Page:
Song of Solomon
I’ve let a few days pass since I finished Song of Solomon, to let it sink in. This is a book you can study for a long time because of its excellent construction and important message.
Song of Solomon is the story of Macon “Milkman” Dead, an African-American man on a journey to learn his family history, but more importantly, develop compassion, a sorely missing component of his character. Set in Michigan, the book begins in 1931 when troubled insurance agent Robert Smith believes he can fly and jumps off the roof of Mercy Hospital. Milkman’s mother, Ruth and her daughters witness Smith’s death and Ruth, who is pregnant with Milkman, goes into labor on the steps of the hospital. Milkman is the first black baby born at Mercy.
Milkman’s father, Macon, is a cold, opportunistic businessman and has made his fortune acquiring real estate and managing rentals to blacks in town. Ever-climbing, he rules the household and distances himself and his family from other blacks. As a result, Milkman grows up unsettled and bored, without need, ambition or empathy for others.
As a boy, Milkman meets Pilate Dead, Macon’s sister and the town’s bootlegger, who will become an important influence in his life. She lives in a shack with her daughter, Reba and granddaughter, Hagar, and seems to have supernatural powers. As children, Macon and Pilate were forced to fend for themselves. They separated and are now estranged. Although Macon forbids his son to visit the shack, Milkman is drawn to them, including Hagar. A romantic relationship with Hagar will show Milkman at his worst.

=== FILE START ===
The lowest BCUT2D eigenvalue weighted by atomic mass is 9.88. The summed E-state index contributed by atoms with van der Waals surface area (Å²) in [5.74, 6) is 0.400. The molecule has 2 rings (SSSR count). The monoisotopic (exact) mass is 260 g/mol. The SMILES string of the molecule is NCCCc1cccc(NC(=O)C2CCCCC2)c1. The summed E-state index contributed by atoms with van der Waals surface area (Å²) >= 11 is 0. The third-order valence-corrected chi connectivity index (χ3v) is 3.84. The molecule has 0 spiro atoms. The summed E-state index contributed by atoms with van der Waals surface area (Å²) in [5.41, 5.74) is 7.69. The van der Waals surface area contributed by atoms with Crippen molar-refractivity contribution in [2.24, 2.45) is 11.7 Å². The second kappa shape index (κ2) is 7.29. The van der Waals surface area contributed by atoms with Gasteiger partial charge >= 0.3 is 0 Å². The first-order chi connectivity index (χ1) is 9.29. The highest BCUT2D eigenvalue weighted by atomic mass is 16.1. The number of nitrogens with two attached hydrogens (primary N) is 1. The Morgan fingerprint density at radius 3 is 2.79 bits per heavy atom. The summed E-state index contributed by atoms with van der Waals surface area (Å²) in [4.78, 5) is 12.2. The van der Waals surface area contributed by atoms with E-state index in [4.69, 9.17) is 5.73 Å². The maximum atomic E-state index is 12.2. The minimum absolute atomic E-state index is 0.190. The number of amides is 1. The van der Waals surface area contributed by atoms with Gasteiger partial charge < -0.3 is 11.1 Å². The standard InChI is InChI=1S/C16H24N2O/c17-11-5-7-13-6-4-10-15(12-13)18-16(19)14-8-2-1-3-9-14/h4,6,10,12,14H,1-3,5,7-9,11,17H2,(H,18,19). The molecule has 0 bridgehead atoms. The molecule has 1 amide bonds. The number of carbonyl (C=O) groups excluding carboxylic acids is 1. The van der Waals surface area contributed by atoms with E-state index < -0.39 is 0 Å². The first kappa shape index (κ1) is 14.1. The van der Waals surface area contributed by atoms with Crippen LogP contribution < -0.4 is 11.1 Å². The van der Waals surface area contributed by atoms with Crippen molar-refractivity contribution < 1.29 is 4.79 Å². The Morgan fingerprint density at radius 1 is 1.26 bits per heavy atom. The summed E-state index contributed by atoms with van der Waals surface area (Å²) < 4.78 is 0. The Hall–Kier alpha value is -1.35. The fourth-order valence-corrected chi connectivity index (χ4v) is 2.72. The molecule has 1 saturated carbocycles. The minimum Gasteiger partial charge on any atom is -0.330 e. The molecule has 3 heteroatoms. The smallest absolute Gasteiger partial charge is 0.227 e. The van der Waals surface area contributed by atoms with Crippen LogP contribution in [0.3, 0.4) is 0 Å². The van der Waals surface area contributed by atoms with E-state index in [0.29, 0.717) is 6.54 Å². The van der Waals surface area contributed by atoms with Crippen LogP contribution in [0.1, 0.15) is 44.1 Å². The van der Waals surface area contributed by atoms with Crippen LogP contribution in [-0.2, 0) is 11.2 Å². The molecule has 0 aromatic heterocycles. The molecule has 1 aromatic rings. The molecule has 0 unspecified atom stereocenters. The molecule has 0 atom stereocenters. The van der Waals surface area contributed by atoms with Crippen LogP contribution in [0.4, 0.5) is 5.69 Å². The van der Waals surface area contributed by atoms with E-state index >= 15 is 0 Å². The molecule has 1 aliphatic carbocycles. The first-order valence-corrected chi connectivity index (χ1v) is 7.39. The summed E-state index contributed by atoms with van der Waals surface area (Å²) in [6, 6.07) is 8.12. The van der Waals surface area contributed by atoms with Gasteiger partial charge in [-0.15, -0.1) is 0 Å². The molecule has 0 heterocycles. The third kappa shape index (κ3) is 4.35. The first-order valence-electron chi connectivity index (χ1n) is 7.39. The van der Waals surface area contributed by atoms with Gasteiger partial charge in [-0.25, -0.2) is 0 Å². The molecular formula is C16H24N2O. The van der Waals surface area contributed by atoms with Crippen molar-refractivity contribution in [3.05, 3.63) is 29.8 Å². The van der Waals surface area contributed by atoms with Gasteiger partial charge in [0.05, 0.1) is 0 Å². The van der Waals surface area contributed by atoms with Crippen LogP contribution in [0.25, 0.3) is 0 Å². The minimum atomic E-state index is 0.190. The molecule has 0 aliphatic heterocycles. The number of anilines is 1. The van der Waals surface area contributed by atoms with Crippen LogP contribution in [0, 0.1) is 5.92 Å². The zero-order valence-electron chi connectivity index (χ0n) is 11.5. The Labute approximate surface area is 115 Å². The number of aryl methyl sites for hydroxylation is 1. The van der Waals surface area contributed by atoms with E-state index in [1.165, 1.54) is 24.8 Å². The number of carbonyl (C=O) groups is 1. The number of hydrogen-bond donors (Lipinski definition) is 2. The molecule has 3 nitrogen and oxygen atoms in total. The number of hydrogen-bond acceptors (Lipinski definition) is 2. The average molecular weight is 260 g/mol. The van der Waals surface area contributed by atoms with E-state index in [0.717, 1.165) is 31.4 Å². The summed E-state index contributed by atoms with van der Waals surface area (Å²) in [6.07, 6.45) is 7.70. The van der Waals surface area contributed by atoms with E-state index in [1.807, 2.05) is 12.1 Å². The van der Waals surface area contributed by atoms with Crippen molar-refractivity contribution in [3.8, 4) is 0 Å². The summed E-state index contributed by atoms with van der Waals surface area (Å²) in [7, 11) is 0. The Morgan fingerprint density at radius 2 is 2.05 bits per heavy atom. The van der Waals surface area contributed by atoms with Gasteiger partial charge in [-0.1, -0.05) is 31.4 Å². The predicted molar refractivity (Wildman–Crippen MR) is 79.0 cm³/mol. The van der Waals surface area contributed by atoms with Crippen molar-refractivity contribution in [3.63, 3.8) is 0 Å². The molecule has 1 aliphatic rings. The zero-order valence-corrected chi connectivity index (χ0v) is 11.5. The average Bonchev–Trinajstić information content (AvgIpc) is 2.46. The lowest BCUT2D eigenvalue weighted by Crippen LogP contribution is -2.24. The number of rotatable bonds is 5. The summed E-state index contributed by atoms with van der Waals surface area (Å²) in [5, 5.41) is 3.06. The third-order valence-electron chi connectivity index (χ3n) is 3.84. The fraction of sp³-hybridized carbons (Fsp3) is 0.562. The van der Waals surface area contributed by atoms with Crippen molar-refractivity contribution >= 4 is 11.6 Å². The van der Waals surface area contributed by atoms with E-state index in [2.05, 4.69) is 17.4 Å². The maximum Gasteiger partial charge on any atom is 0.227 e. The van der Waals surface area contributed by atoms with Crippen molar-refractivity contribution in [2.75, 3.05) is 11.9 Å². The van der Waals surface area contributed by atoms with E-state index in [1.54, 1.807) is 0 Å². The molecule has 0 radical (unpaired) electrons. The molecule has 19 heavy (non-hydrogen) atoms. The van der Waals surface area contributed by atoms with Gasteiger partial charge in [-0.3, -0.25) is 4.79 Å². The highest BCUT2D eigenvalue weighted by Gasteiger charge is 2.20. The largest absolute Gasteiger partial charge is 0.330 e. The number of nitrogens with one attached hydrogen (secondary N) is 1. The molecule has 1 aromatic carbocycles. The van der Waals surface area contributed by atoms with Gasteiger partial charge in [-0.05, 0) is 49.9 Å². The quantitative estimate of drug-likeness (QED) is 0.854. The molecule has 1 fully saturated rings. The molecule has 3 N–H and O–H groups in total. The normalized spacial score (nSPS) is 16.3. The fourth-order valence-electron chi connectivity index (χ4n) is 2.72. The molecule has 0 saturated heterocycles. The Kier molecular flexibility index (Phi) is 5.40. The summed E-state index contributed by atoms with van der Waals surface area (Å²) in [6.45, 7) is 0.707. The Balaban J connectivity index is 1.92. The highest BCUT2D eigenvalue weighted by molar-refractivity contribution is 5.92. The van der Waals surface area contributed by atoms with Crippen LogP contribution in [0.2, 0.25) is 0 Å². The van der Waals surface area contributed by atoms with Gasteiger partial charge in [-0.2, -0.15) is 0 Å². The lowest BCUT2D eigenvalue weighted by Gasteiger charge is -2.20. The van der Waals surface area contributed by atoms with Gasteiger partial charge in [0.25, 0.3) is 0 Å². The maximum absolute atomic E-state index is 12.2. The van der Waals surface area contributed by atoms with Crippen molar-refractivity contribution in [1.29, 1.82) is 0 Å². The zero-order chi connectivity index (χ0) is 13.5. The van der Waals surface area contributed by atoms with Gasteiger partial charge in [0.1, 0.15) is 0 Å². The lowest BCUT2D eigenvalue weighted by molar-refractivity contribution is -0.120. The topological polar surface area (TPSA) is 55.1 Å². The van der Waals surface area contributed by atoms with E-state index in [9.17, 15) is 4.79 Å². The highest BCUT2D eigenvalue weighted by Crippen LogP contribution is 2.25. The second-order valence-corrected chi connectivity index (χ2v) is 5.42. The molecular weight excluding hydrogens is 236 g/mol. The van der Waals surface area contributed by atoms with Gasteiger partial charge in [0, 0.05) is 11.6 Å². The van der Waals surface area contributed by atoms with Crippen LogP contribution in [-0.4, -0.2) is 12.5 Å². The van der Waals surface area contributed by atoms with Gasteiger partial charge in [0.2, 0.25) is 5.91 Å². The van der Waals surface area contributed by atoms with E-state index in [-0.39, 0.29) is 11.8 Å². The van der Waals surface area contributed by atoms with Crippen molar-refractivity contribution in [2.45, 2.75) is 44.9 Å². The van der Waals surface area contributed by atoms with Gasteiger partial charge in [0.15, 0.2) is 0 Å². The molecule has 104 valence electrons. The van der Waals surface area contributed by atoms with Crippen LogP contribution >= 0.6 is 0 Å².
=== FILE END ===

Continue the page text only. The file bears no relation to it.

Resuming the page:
The larger backdrop of this story is the oppression of blacks, which has spanned multiple generations of the Dead family and has alienated its members and others in town. Morrison’s characters find different ways to live with racism. Some are survivors, like Pilate. Macon disassociates himself from blacks and others, like Milkman’s friend, Guitar and the Seven Days society, determine to avenge the deaths of innocent blacks. Morrison also shows how the women in Milkman’s family have been alienated by desertion and ridicule.
I don’t want to give too much away, because it’s better just to read the story, but Milkman leaves Michigan on a search for gold, believed to be hidden in Pennsylvania. His quest then takes him to his ancestral Virginia, where he learns the full history of his family, including Milkman’s great-grandfather, the legendary Solomon. Only when he fully understands his family history can he feel compassion for others.
One of the things I like best is how Morrison uses the concept of flying to connect her characters. The story begins with Robert Smith believing he can fly. Once Milkman understands his family’s history, he too can make a faithful leap.
I enjoyed Song of Solomon very much because of its symbolism, African-American folklore and magical realism. I think I need to read it again to fully appreciate this excellent story.
Thanks for visiting – come back soon!